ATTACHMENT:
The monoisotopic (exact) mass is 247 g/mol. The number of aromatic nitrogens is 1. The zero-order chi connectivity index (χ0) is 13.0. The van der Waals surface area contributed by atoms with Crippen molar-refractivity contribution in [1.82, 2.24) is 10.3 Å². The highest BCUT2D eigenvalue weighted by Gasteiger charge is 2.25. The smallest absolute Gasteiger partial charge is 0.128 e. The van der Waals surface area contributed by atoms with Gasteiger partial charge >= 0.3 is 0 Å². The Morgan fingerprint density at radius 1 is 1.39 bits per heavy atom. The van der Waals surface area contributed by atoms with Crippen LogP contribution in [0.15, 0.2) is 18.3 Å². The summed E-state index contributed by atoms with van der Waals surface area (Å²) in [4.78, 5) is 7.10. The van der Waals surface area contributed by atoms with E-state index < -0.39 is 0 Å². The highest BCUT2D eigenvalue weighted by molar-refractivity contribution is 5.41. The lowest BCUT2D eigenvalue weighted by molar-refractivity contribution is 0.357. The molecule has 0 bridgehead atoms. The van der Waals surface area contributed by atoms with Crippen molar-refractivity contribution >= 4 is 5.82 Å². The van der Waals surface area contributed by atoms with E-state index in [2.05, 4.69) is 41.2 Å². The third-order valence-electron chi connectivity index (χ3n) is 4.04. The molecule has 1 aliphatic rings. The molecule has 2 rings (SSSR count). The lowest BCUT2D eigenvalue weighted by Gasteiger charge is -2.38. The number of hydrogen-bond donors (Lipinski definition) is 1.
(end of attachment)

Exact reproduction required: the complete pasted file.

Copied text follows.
The monoisotopic (exact) mass is 247 g/mol. The number of aromatic nitrogens is 1. The zero-order chi connectivity index (χ0) is 13.0. The van der Waals surface area contributed by atoms with Crippen molar-refractivity contribution in [1.82, 2.24) is 10.3 Å². The highest BCUT2D eigenvalue weighted by Gasteiger charge is 2.25. The smallest absolute Gasteiger partial charge is 0.128 e. The van der Waals surface area contributed by atoms with Gasteiger partial charge >= 0.3 is 0 Å². The Morgan fingerprint density at radius 1 is 1.39 bits per heavy atom. The van der Waals surface area contributed by atoms with Crippen LogP contribution in [0.15, 0.2) is 18.3 Å². The summed E-state index contributed by atoms with van der Waals surface area (Å²) in [4.78, 5) is 7.10. The van der Waals surface area contributed by atoms with E-state index < -0.39 is 0 Å². The highest BCUT2D eigenvalue weighted by molar-refractivity contribution is 5.41. The lowest BCUT2D eigenvalue weighted by molar-refractivity contribution is 0.357. The molecule has 0 bridgehead atoms. The van der Waals surface area contributed by atoms with Crippen molar-refractivity contribution >= 4 is 5.82 Å². The van der Waals surface area contributed by atoms with E-state index in [2.05, 4.69) is 41.2 Å². The third-order valence-electron chi connectivity index (χ3n) is 4.04. The molecule has 1 aliphatic rings. The molecule has 2 rings (SSSR count). The lowest BCUT2D eigenvalue weighted by Gasteiger charge is -2.38. The number of hydrogen-bond donors (Lipinski definition) is 1.